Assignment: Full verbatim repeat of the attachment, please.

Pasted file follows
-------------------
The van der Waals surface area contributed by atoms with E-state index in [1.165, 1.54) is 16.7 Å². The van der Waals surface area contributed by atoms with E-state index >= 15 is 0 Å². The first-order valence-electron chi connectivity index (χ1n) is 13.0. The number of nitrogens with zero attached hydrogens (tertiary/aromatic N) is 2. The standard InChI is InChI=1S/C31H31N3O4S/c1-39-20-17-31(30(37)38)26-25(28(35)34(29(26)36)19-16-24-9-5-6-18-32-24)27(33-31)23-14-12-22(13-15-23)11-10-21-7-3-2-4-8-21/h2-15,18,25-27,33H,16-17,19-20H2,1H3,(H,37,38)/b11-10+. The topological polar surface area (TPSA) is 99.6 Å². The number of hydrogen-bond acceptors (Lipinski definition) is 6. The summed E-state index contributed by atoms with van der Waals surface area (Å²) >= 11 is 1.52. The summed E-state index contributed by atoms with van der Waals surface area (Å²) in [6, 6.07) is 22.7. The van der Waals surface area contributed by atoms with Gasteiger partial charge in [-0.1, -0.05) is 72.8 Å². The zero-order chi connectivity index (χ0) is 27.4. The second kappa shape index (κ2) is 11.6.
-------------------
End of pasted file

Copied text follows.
The van der Waals surface area contributed by atoms with E-state index in [1.165, 1.54) is 16.7 Å². The van der Waals surface area contributed by atoms with E-state index >= 15 is 0 Å². The first-order valence-electron chi connectivity index (χ1n) is 13.0. The number of nitrogens with zero attached hydrogens (tertiary/aromatic N) is 2. The standard InChI is InChI=1S/C31H31N3O4S/c1-39-20-17-31(30(37)38)26-25(28(35)34(29(26)36)19-16-24-9-5-6-18-32-24)27(33-31)23-14-12-22(13-15-23)11-10-21-7-3-2-4-8-21/h2-15,18,25-27,33H,16-17,19-20H2,1H3,(H,37,38)/b11-10+. The topological polar surface area (TPSA) is 99.6 Å². The number of hydrogen-bond acceptors (Lipinski definition) is 6. The summed E-state index contributed by atoms with van der Waals surface area (Å²) >= 11 is 1.52. The summed E-state index contributed by atoms with van der Waals surface area (Å²) in [6, 6.07) is 22.7. The van der Waals surface area contributed by atoms with Gasteiger partial charge in [-0.1, -0.05) is 72.8 Å². The zero-order chi connectivity index (χ0) is 27.4. The second kappa shape index (κ2) is 11.6.